Three tests of Quackery: Too Much, Too Well, Too Costly


All three of my children were afflicted with atopic dermatitis. Two of them have got beyond most of the symptoms. One of them still has problems with it. Over the years we got an awful lot of advice on how to treat it. A few were thoroughly unhelpful… but most had at least a bit of truth in it. A lot of these were so called “alternative medicines” or cures. For the most part, it seems they were of limited help (Lagundi leaves, both as a tea and as a bath, appeared to provide limited but real help). To be fair, however, conventional medicine wasn’t very helpful either.

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All three of my children were afflicted with atopic dermatitis. Two of them have got beyond most of the symptoms. One of them still has problems with it. Over the years we got an awful lot of advice on how to treat it. A few were thoroughly unhelpful… but most had at least a bit of truth in it. A lot of these were so called “alternative medicines” or cures. For the most part, it seems they were of limited help (Lagundi leaves, both as a tea and as a bath, appeared to provide limited but real help). To be fair, however, conventional medicine wasn’t very helpful either. about:blankImageUpload an image file, pick one from your media library, or add one with a URL.

This got me thinking about quality care versus “quackery.” But there is no easy measure to determine what is good and what is not. For example, many of the things that are considered quackery are useful in limited ways. There are relatively few forms of care that have no value in all circumstances. It is perhaps true that iridology or astrology have no value at all— at least if it is true that the underlying premises are false (that the iris of the eye informs about the body’s health, or that the stars and planets guide one’s destiny. Most treatments are good for at least some situations, however. So what might be the characteristics that separate quality and quackery.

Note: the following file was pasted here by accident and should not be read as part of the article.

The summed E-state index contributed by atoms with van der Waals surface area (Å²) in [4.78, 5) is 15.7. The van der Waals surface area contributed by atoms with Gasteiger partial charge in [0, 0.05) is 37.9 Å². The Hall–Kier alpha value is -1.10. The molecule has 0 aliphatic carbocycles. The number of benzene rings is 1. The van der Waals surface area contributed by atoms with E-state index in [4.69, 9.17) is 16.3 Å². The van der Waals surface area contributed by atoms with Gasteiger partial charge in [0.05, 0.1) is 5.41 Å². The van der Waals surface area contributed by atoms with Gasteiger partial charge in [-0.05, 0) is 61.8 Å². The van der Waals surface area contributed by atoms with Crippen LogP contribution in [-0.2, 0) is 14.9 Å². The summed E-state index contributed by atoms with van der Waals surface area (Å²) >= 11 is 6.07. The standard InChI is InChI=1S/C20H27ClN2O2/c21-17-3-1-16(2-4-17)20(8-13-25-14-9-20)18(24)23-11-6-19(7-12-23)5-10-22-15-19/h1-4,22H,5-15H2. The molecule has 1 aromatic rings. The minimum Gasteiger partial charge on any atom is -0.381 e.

1. Too Much. When a treatment promises to do too much, the assumption is that there is some quackery involved. This is a matter of breadth. One is reminded of the classic joke product “snake oil.” Or perhaps one may have seen the classic movie, “The Inspector General” with the product “Yakov’s Golden Elixir.’ Such products probably had some limited value— even if only as an emetic or laxative. But in both cases, the product was described to cure almost all physical maladies. Many alternative medicines do have value in limited forms of treatments. And that is fine. Unfortunately, some of these are used, at the encouragement of their practioners/marketers, for things that are dubious.
  2. Too well. Sometimes, a treatment is appropriate but is marketed as being far more effective than it really is. This is a matter of depth rather than breadth. Skin problems are classic for this. There are different creams, injections, pills, baths, and more. There are few if any such products that work nearly as well as they are advertised. When much is promised but only a little is given, the question of legitimacy can come up.
  3. Too costly. Even if something is legitimate in care… when it is far too costly, especially when compared to other options, the care must be considered questionable.

Can this apply to Christian ministry? I heard a person online expressing the belief that Pastoral Counseling may be quackery. My first response, since my wife and I run a pastoral counseling center is to gainsay this. However,pastoral care and counseling can easily fall into the trap of quackery. It rarely falls into the category of “too costly” (except perhaps with some ‘retreat’ seminars perhaps) but it can easily fall into the traps of “too much” and “too well.” One should know one’s limits. One should know what one’s own limitedness is. One needs to know the proper depth and breadth of care that one can reasonably provide. I certainly have seen pastoral counselors who act like their little corner of care is all one ever needs.

In pastoral counseling, one must embrace humility, and one’s own limitedness. We don’t know all things, and we certainly don’t have control of all things. When we pretend otherwise, we have fallen into quackery.